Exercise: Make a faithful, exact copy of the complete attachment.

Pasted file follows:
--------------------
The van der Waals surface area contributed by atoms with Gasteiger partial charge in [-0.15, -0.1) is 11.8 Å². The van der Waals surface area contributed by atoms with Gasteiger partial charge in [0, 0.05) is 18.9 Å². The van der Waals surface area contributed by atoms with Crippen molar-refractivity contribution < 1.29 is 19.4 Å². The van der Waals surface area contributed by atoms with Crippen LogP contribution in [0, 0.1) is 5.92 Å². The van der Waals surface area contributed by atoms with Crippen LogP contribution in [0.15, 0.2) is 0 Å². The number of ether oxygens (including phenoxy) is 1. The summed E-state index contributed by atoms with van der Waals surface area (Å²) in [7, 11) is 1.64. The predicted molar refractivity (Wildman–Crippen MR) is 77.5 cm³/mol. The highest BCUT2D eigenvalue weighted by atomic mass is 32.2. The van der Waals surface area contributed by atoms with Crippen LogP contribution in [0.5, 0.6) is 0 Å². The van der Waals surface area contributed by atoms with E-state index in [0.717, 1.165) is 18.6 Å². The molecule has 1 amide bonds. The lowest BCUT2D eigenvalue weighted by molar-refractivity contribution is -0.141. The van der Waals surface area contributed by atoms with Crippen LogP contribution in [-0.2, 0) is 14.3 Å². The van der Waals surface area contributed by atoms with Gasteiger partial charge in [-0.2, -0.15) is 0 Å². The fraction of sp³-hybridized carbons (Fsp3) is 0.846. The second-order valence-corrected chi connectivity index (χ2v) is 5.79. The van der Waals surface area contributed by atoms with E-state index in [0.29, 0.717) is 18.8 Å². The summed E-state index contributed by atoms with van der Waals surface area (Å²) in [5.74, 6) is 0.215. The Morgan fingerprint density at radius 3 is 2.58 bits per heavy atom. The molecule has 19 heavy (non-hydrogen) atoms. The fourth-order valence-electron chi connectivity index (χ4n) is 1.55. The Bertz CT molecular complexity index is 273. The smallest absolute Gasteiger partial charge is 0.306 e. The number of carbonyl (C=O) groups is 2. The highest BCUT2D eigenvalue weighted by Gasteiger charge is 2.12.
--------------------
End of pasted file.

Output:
The van der Waals surface area contributed by atoms with Gasteiger partial charge in [-0.15, -0.1) is 11.8 Å². The van der Waals surface area contributed by atoms with Gasteiger partial charge in [0, 0.05) is 18.9 Å². The van der Waals surface area contributed by atoms with Crippen molar-refractivity contribution < 1.29 is 19.4 Å². The van der Waals surface area contributed by atoms with Crippen LogP contribution in [0, 0.1) is 5.92 Å². The van der Waals surface area contributed by atoms with Crippen LogP contribution in [0.15, 0.2) is 0 Å². The number of ether oxygens (including phenoxy) is 1. The summed E-state index contributed by atoms with van der Waals surface area (Å²) in [7, 11) is 1.64. The predicted molar refractivity (Wildman–Crippen MR) is 77.5 cm³/mol. The highest BCUT2D eigenvalue weighted by atomic mass is 32.2. The van der Waals surface area contributed by atoms with Crippen LogP contribution in [0.5, 0.6) is 0 Å². The van der Waals surface area contributed by atoms with E-state index in [0.717, 1.165) is 18.6 Å². The molecule has 1 amide bonds. The lowest BCUT2D eigenvalue weighted by molar-refractivity contribution is -0.141. The van der Waals surface area contributed by atoms with Crippen LogP contribution in [-0.2, 0) is 14.3 Å². The van der Waals surface area contributed by atoms with Gasteiger partial charge in [-0.2, -0.15) is 0 Å². The fraction of sp³-hybridized carbons (Fsp3) is 0.846. The second-order valence-corrected chi connectivity index (χ2v) is 5.79. The van der Waals surface area contributed by atoms with E-state index in [0.29, 0.717) is 18.8 Å². The summed E-state index contributed by atoms with van der Waals surface area (Å²) in [5.74, 6) is 0.215. The Morgan fingerprint density at radius 3 is 2.58 bits per heavy atom. The molecule has 19 heavy (non-hydrogen) atoms. The fourth-order valence-electron chi connectivity index (χ4n) is 1.55. The Bertz CT molecular complexity index is 273. The smallest absolute Gasteiger partial charge is 0.306 e. The number of carbonyl (C=O) groups is 2. The highest BCUT2D eigenvalue weighted by Gasteiger charge is 2.12.